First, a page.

The Economist Intelligence Unit released The cost of inaction: recognising the value at risk last year. The report highlights the direct and indirect climate impacts that the asset management industry must address due to this “probably irreversible problem beset by substantial uncertainty.” They take a meta view of global financial losses, considering different discount rate and temperature scenarios into account. They note:

If investment managers are aware of the extent of climate risk to the long-term value of the portfolios they manage, then it could be argued that to ignore it is a breach of their fiduciary duty.

Although in a macroeconomic sense, The Economist (possibly coining) uses the phrase Climate Value at Risk or ClimateVaR — the size of the loss a portfolio may experience, within a given time horizon, at a particular probability. They estimate a global ClimateVaR to be in present values US$4.2 Trillion from the perspective of a private investor. This is just as applicable from a corporate perspective and a key concept Adapt Ready uses in its technology.

Mercer’s Investing in a Time of Climate Change lays out a risk factor framework “TRIP” (Technology, Resource availability, Impact of physical damages and Policy) that is affected by different climate scenarios (e.g. rapid decarbonization corresponding with limited warming of 2°C versus significant climate change of 4°C or more). It assess the degree to which different asset and equity classes are sensitive to climate scenarios — agriculture and utilities have the most potential risk.

Screen Shot 2016-01-30 at 8.40.50 AMMercer even looks into bond ratings risk for different countries, noting Japan and New Zealand as higher-risk outliers for sovereign bonds in the developed-market. A key recommendation is better investor understanding of portfolio risks by industry sector, including company-level data.

This last point is a harbinger of what will almost certainly be a fast-moving, and perhaps sudden, ESG investment requirement —  providing company-level information on the physical risks from climate change and extreme weather.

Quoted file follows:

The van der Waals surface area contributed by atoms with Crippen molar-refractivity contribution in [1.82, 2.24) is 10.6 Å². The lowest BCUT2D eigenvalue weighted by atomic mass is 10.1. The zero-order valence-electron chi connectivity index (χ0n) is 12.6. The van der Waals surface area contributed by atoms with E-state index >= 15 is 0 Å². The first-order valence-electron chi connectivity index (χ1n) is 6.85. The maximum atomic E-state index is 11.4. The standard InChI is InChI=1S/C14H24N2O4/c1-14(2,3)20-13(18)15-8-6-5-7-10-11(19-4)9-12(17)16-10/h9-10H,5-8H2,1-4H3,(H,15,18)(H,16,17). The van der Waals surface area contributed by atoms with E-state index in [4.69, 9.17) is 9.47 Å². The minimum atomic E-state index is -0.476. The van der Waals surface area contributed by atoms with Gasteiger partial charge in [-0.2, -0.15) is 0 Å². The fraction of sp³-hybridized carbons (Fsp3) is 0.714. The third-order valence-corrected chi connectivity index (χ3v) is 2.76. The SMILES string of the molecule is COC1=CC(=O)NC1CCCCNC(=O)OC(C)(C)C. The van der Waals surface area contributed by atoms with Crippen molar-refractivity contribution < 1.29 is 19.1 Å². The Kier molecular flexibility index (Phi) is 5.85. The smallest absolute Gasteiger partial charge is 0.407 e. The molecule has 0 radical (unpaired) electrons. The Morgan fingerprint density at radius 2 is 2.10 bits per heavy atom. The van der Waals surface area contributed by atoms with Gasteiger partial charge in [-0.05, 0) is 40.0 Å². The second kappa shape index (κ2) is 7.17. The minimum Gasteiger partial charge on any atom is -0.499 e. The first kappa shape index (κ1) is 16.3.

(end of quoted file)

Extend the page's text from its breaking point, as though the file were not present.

Adapt Ready is dedicated to becoming the leader in providing companies with this climate information, not just to provide to investors, but, so that customers can gain competitive advantage, reduce risk and innovate.

Keep up with our Adapt Now Blog to learn how we are providing a full-service technological solution to address this rapidly emerging risk.

Financial markets failing to incorporate climate impact risks

Financial markets failing to incorporate climate impact risks 1024 768 Davis Cherry

The World Economic Forum blog just posted an excellent piece covering the disconnect between the impending known climate risks to businesses and the lack of movement from major banks and credit agencies to incorporate these risks into their investment ratings. Author Megan Rowling, in her piece “Why financial markets ignore climate change at their peril” notes that a very small percentage of companies experience downgrades (60 out of 6,300 since 2005) due to material physical risks such as storms and droughts. However, she notes that,

Standard and Poor’s Ratings Services said the prospect of more frequent and severe climatic events would make the information companies disclose about their exposure to natural disasters more relevant to their credit rating in future.

Adapt Ready believes S&P’s prediction is an inexorable trend and that, even if not out of internal motivation, external financial ratings will drive a stronger and stronger demand for climate impact information.